Course Evaluations

Today is the last day of class at USF, so I passed around a course evaluation of my own design. This semester my class has focused on "digital citizenship": students maintained a blog all semester long dedicated to a topic/hobby of their choice. They then wrote a 8-10 page research paper responding to one argument from Andrew Keen's polemic Cult of the Amateur: How Today's Internet is Killing Our Culture. All in all, I'd say it was a good course--I'll let you know what they think once I get all the info.

Here's the questions I asked them to respond to:

Exit Questions for Expository Writing: Digital Citizenship

  1. Did you find They Say, I Say a useful text? Did you think I did enough to present the text in class? I plan on using this text again, so please let me know what more I could do with it.
  2. I am definitely replacing the Lanham Style book. It didn't accomplish what I thought it could, and I apologize for making you purchase it. That said—should I replace it with a book on writing (specifically, a book that gives organizational strategies) or another book on “digital culture” that argues against Keen/series of articles responding to Keen (such as the Shirky, Weinberger, etc.). I am leading toward the first book.
  3. Did I manage to present three ideas this semester that helped you with your writing? What were those ideas?
  4. Was there a particular lecture/presentation on writing that you found useful? Remind me about it.
  5. What would you have liked me to address that I didn’t? What did you expect from the course on the first day that we didn’t do? What else would you have liked me to do? What do writing classes need to do?
  6. This semester I asked you to read almost all of Andrew Keen’s book in order to find an argument to engage. Would you have preferred to read a series of articles?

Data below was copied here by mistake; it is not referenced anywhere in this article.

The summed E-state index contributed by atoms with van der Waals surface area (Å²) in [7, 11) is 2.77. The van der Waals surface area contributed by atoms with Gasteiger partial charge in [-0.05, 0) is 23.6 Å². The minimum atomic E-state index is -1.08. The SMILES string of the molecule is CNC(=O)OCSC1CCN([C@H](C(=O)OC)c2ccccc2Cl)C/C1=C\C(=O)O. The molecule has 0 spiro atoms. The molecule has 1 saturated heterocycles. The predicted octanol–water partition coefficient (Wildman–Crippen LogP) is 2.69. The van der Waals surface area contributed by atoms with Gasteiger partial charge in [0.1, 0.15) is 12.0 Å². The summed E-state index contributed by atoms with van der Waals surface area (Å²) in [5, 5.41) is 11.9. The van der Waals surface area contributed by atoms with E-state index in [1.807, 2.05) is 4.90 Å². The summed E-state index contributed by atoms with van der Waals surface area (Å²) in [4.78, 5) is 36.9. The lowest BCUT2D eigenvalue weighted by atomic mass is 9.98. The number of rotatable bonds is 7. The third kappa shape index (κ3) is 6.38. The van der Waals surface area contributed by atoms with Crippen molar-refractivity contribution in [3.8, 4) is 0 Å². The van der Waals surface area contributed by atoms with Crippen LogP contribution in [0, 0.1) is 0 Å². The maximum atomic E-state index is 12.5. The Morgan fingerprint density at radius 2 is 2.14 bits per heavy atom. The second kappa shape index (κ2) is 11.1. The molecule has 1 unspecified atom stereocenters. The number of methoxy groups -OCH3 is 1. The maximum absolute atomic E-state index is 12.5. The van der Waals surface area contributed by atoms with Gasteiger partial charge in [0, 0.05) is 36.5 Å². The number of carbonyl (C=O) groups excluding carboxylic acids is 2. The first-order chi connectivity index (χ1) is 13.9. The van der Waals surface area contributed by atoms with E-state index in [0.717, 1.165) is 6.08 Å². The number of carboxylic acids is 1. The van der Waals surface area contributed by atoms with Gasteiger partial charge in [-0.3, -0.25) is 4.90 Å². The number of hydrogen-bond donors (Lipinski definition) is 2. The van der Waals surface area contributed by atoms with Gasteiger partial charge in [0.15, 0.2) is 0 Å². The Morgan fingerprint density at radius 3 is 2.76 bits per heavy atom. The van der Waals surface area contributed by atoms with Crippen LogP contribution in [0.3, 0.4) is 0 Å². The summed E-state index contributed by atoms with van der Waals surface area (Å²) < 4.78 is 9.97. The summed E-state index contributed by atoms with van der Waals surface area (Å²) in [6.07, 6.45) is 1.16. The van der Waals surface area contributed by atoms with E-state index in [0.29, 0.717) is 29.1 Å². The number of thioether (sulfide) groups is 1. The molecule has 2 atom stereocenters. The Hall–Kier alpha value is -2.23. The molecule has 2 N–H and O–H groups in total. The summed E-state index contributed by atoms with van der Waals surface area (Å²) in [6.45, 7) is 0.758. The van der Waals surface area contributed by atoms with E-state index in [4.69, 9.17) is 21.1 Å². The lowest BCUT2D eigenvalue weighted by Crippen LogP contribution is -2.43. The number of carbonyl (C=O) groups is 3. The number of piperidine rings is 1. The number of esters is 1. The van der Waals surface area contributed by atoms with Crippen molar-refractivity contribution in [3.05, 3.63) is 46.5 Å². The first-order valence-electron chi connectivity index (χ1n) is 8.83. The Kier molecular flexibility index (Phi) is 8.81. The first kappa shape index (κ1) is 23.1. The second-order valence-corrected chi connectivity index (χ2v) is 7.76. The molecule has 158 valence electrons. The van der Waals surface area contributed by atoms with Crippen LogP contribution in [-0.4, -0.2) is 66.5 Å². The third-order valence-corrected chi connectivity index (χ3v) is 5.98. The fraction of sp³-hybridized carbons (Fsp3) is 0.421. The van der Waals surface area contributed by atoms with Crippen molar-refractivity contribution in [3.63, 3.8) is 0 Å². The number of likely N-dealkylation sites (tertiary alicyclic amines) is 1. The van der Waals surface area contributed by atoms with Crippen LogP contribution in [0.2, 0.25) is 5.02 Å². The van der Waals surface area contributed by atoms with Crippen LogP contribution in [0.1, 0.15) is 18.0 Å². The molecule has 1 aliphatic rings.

7. Now that you are not a part of my course, and thus I cannot implement any draconian procedures, what is one “evil” thing I could force upon next semester’s students to improve writing instruction?
  8. How many hour a week did you spend on this class? Generally, did this class take more time than your other classes? Less?
  9. If a friend asked “is Santos’ course hard?” how would you respond? If they queried “should I take it?”
  10. Instead of using Google, should I have used Facebook? Would that have been too weird?

A quick note on question 9: my drop rate at USF is extraordinarily high. It is not an attendance problem--it is a retention problem. This semester I taught 2 25 person sections--both classes now have enrollments below 12. Students explained to me that my course isn't hard (in the sense of grading) but is hard (in the sense that it requires a lot of thought). It doesn't require a lot of thought because of the difficulty of material I assign; rather, it calls upon them to invent, every week, their own assignments. They are required to post 1000 words a week on their topic, but outside of a few occasions, I did not give them any guidelines for what their posts needed to do each week. At least, that's what a few students candidly told me a few weeks ago--so I'm hoping question 9 will help me to understand what I need to do to increase retention. But I will not spoon feed.

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